The only thing is that as I have grown older, I have realised that the really bumptious people are often the really shy ones and that is their way of dealing with it.
    As they have all said, well done you for seeing your wee one doesn't go down the same road. It doesn't really get much better, but we learn how to deal with it!
    Love and a hug, Rho

  10. When I read your blog and all the empathetic replies it makes me wonder where are all the chatty confident types, perhaps they're all putting it on. I'm just like you and tie myself up in knots when I don't know anybody very well. Don't think I'll grow out of it now, but being and old bag I'm not too bothered or bovverred.Toady

  11. oh so feel for you. i am one of those people that hates social situations but am also conversely (because of my job) able to throw myself in with abandon. you'd look at me and think "oh she's ok, she can chat to anyone" and i can but I hate the situations when you feel you have to. am not saying this very well.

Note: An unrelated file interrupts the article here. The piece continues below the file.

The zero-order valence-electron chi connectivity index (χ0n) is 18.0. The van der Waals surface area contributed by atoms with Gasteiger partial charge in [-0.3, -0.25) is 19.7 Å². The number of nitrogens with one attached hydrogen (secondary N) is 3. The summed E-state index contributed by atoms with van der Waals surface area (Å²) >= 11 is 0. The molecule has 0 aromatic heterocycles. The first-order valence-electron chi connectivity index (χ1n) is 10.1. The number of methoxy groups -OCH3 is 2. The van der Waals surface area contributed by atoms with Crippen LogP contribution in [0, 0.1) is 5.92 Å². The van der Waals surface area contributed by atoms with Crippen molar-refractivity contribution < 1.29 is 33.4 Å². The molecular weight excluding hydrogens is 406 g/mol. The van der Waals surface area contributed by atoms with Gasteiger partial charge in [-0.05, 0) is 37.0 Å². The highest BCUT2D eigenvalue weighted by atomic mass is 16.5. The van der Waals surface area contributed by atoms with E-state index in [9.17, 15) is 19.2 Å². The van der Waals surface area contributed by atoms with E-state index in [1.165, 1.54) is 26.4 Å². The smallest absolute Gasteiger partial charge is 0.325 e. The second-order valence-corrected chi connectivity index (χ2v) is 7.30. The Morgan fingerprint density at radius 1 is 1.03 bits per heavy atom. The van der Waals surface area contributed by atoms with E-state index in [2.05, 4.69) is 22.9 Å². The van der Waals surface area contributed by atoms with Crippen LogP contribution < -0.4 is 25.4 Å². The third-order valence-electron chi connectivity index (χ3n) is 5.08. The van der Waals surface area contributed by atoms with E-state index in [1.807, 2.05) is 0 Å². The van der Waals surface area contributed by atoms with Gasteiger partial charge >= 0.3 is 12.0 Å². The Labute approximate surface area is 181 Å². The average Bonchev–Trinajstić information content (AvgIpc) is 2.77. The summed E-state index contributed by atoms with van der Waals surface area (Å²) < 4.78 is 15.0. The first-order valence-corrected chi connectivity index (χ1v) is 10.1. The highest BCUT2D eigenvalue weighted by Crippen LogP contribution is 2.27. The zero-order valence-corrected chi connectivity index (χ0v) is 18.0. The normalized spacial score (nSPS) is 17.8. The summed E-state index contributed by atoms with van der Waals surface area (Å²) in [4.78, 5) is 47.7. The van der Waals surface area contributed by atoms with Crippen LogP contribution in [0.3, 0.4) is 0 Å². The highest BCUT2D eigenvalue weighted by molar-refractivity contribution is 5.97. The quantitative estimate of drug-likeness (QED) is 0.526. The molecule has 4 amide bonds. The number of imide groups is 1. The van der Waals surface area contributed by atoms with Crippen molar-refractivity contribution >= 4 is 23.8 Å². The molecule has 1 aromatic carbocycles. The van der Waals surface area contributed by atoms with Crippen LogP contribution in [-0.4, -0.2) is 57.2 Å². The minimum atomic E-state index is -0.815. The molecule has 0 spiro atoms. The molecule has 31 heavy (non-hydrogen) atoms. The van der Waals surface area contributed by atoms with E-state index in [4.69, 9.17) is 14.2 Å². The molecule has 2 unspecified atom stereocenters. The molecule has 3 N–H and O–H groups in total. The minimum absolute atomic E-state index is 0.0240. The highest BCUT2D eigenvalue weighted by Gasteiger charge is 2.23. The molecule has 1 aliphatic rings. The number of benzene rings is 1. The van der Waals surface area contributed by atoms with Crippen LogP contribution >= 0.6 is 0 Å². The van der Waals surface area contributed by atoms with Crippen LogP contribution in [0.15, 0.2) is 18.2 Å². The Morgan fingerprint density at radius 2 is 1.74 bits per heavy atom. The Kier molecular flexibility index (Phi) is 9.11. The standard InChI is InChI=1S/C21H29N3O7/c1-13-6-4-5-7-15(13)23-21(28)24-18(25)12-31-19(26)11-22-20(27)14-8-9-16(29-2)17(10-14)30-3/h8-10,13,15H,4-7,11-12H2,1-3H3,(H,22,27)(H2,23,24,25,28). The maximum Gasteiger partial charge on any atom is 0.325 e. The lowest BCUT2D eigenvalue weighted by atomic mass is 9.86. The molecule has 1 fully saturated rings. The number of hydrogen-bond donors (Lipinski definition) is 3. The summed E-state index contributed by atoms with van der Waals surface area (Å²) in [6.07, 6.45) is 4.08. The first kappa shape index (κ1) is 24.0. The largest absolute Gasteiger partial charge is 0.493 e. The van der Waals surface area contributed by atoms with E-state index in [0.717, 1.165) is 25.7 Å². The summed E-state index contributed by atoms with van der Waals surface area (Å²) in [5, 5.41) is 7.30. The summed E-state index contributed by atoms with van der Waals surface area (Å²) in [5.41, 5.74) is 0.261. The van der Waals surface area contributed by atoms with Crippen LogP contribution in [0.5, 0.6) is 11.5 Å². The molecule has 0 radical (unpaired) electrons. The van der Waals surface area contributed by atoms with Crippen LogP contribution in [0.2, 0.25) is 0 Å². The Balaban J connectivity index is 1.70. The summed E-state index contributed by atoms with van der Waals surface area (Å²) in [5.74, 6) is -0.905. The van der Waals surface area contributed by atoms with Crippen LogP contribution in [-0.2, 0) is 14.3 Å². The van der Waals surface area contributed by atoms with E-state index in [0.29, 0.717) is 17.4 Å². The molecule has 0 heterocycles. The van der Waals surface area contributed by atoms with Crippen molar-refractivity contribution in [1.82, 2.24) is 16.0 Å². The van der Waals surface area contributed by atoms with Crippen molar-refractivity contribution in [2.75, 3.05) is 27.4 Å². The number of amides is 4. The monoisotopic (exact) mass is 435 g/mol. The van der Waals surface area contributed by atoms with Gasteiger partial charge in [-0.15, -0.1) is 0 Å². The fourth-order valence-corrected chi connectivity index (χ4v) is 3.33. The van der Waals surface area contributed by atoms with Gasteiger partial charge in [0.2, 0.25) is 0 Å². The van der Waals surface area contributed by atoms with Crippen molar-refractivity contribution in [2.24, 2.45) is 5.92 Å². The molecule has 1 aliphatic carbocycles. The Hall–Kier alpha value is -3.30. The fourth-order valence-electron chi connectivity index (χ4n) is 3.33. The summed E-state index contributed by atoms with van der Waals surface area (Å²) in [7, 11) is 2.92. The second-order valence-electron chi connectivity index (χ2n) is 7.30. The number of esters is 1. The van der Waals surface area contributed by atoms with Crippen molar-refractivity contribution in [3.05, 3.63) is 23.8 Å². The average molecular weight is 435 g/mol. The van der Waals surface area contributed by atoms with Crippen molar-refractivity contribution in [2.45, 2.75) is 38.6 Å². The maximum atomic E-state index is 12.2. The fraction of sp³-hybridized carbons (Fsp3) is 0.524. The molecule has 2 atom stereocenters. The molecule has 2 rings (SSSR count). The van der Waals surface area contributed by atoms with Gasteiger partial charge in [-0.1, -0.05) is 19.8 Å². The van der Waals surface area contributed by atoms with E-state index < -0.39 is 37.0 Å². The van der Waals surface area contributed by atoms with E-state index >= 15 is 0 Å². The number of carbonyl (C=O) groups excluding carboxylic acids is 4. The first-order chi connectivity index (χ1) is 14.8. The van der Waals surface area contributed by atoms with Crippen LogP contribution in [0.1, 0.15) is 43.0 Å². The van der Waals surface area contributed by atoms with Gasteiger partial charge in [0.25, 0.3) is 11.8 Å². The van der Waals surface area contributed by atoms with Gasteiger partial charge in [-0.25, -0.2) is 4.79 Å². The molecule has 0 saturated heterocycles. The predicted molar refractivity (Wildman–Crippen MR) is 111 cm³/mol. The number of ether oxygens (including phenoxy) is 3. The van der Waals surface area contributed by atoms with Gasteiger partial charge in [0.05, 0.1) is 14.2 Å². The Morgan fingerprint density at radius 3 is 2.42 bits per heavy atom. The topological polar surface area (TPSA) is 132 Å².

Suffice to say, keep with it. Or alternatively take a book, say hello to everyone and then go and sit in the corner. Or maybe not. Or just get in the car with the babe and come to my house, we'll put the girls in the playroom and you and i can sit in the kitchen and just gossip about the bloggers!

  12. Me again - and in response to Toady, ,maybe the most confident type of people are not the people who blog - maybe they are all out there conquering the playgroups while we are tentatively baring our souls on blogs! who knows.

    Power - 'The capacity to act on your awareness with loving discernment. Utilize your resources to the fullest and create win-win experiences'

    Well, considering what we have been discussing I think that is very appropriate for you at the moment. I will draw you another, so thinking about you and at 21.26 on 9/5 i drew.... you won't believe it, but I never lie about these cards.... 'Faith' - 'The unshakable knowing of the heart when nothing makes sense to the mind. Optimism is an expression of faith in action'.

    Best wishes, Pipany.